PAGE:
The viewing numbers for GB News make for painful reading for its staff. A drop-off after launch week was inevitable – some viewers will always watch something new out of curiosity – but in GB News’ case, it’s been a total collapse.

In its launch week the channel had an audience reach of just under 2.7 million – meaning that many people saw at least a few minutes of its output – but by its third week of broadcasting this had dropped to less than 1.4 million.

Perhaps more disturbingly for the channel, in its launch week it accounted for around 0.6 per cent of total viewing (ie for every 1,000 minutes of television watched that week, six minutes would be GB News), but this dropped to 0.3 per cent by week three. If the channel hoped that it would build a loyal core audience, even as casual viewers moved on, the figures seem to suggest otherwise.

That leaves GB News overshadowed not just by the BBC but also by its commercial rival, Sky News. The BBC News Channel has a reach of around 7.5 million and a share of 1.3 per cent, while Sky sits at just under 4.5 million and 0.7 per cent. For the news channel-watching members of the British public, the alternative offered by GB News has so far proven unpalatable – they’re still fairly satisfied with the news they’ve got.

It seems unlikely that the backers of GB News have invested in the channel because they want it to make them dramatic returns in the short run. But they will still want to minimise losses, and if they must run a loss they will want to feel like they’re spending the money on something worthwhile.

[see also: Can GB News really compete with the BBC?]

It’s not clear that GB News can clear either hurdle: while it is less offensive and dangerous than some had feared (perhaps making it more appealing to advertisers), that has prevented it gathering a devoted audience, or being able to put clear blue water between itself and other news channels.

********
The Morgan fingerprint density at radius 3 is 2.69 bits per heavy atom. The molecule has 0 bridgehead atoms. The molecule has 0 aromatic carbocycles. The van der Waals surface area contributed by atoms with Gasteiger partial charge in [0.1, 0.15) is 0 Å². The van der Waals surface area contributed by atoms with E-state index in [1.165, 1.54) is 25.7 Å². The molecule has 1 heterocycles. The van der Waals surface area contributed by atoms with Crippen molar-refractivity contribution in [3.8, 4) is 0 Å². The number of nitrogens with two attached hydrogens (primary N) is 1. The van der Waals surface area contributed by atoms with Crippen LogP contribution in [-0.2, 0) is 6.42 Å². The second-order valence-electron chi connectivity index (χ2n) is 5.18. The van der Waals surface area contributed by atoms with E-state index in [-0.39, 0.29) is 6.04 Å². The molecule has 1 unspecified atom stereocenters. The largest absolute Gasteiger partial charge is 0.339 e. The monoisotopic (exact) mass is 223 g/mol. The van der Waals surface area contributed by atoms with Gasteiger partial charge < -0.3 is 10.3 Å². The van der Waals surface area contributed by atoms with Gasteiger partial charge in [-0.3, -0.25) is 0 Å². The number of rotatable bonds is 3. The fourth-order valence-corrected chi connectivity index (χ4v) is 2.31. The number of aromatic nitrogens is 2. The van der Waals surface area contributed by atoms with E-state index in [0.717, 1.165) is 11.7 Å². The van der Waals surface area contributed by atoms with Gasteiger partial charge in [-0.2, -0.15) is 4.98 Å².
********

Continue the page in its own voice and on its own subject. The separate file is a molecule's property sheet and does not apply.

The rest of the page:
Only in the last week, the anti-woke news channel saw one anchor, Guto Harri, take the knee live on air in solidarity with the footballing anti-racism movement (he has now been taken off air), and had former England football manager Sam Allardyce endorse the same act in a live guest interview.

Both moments can be considered commendable. But as the tirade of internet comments show, they were not exactly what many of the channel's viewers were expecting. The channel itself seems confused by these moments – tweeting an incoherent statement that its on-air presenters and guests were entitled to their own views, while simultaneously denouncing Harri’s taking of the knee. The brighter people among the GB News crew must surely be looking towards the exit. 

GB News might, somehow, get its act together, fix its teething problems, and sort out its presenting roster – an inauspicious start doesn’t always mean a venture is doomed. But at present it serves as a reminder that even basic television is quite expensive to make, and that it is even more expensive – and difficult – to make excellent TV.

GB News currently resembles a tabloid take on a student broadcast newsroom. If it doesn’t shake that image its backers will join its viewers in wondering: just what is this channel actually for?